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SARS's information gathering powers extended

Wednesday, 06 February 2013   (0 Comments)
Posted by: Erich Bell
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Relevance is in the eye of the beholder, or is it in SARS?

By the time the South African Revenue Service (SARS) requests information from a taxpayer or third party, it will be too late to start adhering to the Income Tax Act (ITA).

A senior SARS official may request a taxpayer or third party to supply them with relevant material, whether in writing or orally, within a reasonable period. The information provided by a third party will be limited to the records maintained or that should reasonably have been maintained by him.

Relevant material means any information, document or thing that is foreseeably relevant for tax compliance. The Tax Administration Act (TAA) contains wide-ranging definitions for the terms information, documents and things. SARS will be able to obtain full information in relation to the correctness of any tax return, information in SARS’ possession, the determination of a liability any person has for any type of tax, the collection of such liability and determining whether an offence has been committed.

There have been arguments raised in the past over this principle and disputes regarding the lawfulness of SARS' information gathering efforts and its entitlement to sensitive taxpayer-related information occur regularly. Firstly, a person, in respect of whom SARS is requesting information, should be registered as a taxpayer. Secondly, unless SARS can specifically identify the taxpayer in relation to whom it is requesting the information SARS would not be entitled to such information.

The TAA has come into effect on 1 October 2012 and has substantially expanded SARS' information gathering powers. Apparently, SARS got fed-up with all the tussles regarding the scope of its information gathering powers. The Memorandum accompanying the TAA states that SARS' information gathering powers are substantially supplemented and extended by this Act. This in essence is to address the problem that too many requests for information by SARS resulted in extended debates as to SARS' entitlement to certain information.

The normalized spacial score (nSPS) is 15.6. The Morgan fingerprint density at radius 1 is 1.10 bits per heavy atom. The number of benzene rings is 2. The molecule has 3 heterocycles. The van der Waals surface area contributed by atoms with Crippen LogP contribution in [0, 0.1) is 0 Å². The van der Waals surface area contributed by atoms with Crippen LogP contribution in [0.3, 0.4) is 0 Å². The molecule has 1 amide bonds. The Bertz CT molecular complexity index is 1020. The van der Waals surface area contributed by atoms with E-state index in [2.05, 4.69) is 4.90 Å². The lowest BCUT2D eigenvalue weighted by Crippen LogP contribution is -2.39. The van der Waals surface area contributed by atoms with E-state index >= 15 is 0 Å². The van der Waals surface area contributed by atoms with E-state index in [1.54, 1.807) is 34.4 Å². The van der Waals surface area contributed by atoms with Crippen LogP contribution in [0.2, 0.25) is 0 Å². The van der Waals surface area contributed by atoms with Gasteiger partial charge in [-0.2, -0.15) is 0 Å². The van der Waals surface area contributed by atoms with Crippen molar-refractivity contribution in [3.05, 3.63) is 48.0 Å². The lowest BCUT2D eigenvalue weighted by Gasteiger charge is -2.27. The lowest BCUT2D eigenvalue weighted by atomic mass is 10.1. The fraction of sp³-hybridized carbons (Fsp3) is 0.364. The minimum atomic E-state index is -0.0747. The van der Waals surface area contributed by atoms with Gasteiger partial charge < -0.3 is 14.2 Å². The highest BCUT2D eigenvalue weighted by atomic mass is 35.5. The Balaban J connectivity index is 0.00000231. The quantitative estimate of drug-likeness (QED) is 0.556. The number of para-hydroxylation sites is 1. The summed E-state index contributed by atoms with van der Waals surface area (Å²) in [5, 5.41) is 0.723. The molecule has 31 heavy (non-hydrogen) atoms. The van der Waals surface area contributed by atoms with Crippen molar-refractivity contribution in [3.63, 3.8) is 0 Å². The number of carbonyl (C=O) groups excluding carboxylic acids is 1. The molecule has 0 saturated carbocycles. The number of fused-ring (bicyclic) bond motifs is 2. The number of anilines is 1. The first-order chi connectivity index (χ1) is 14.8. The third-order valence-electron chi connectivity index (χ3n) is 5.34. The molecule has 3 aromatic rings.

The crucial difference between the Tax Administration Act and the Income Tax Act is that it empowers SARS to obtain full information in relation to a taxable event. Taxable events are an occurrence which affects, or may affect, the tax liability of a person. Furthermore, the TAA allows SARS to obtain full information to establish the identity of a person for purposes of determining the liability for tax.

The following is noteworthy:

· SARS does not need to specifically identity the taxpayer in respect of whom it seeks information, as long as such taxpayer is objectively identifiable.

· SARS' information request could either be addressed to the taxpayer or to another person, for example a bank, insurance company or credit bureau.

· Relevant material is defined in the TAA as any information, document or thing that is foreseeably relevant for tax risk assessment, assessing tax, collecting tax, showing non-compliance with an obligation under a tax Act or showing that a tax offence was committed.

· Information includes information generated, recorded, sent, received, stored or displayed by any means.

· Document means anything that contains a written, sound or pictorial record, or other record of information, whether in electronic or physical form.

· Things, includes any corporeal or incorporeal thing.

In many instances it would be virtually impossible for a third party from whom information is required, to determine whether such material might, or might not be, relevant in relation to something as obscured as  tax risk assessment.

The TAA further broadens SARS' information-gathering powers by empowering a senior SARS official to require relevant material in relation to an objectively identifiable class of taxpayer.

A senior SARS official could conceivably require a bank to provide SARS with a spread sheet listing all of a client’s information relating to fixed deposits of more than R10m, alternatively all clients that have mortgage loans in respect of residential homes valued at more than R20m.

What does SARS intend to do with all the information?

The strategic plan of SARS is to become data and information rich. This information received from multiple sources will allow SARS to gain a complete economic understanding of all taxpayers across all tax types.

Moving from a transactional- to an economic view of the taxpayer, will enable SARS to detect inaccuracies in declarations and to identify those who have attempted to stay outside the tax net. This will lead to SARS providing a more appropriate and thorough service.

Both taxpayers and third parties should expect increased information requests from SARS. The real difficulty will be to evaluate the relevancy of the information requested by SARS taking into account how broadly the TAA defines certain concepts.

Phrases like may-affect, foreseeably-relevant and reasonable-specificity could mean different things to different people; it depends on which side of the fence you are. Note must be taken to the fact that certain actions taken by SARS may only happen in the most extreme of circumstances. Maybe the debates that so irritated SARS in the past have only just started and will be exacerbated by the implementation of the TAA.

Source: Johan van der Walt



Section 240A of the Tax Administration Act, 2011 (as amended) requires that all tax practitioners register with a recognized controlling body before 1 July 2013. It is a criminal offense to not register with both a recognized controlling body and SARS.

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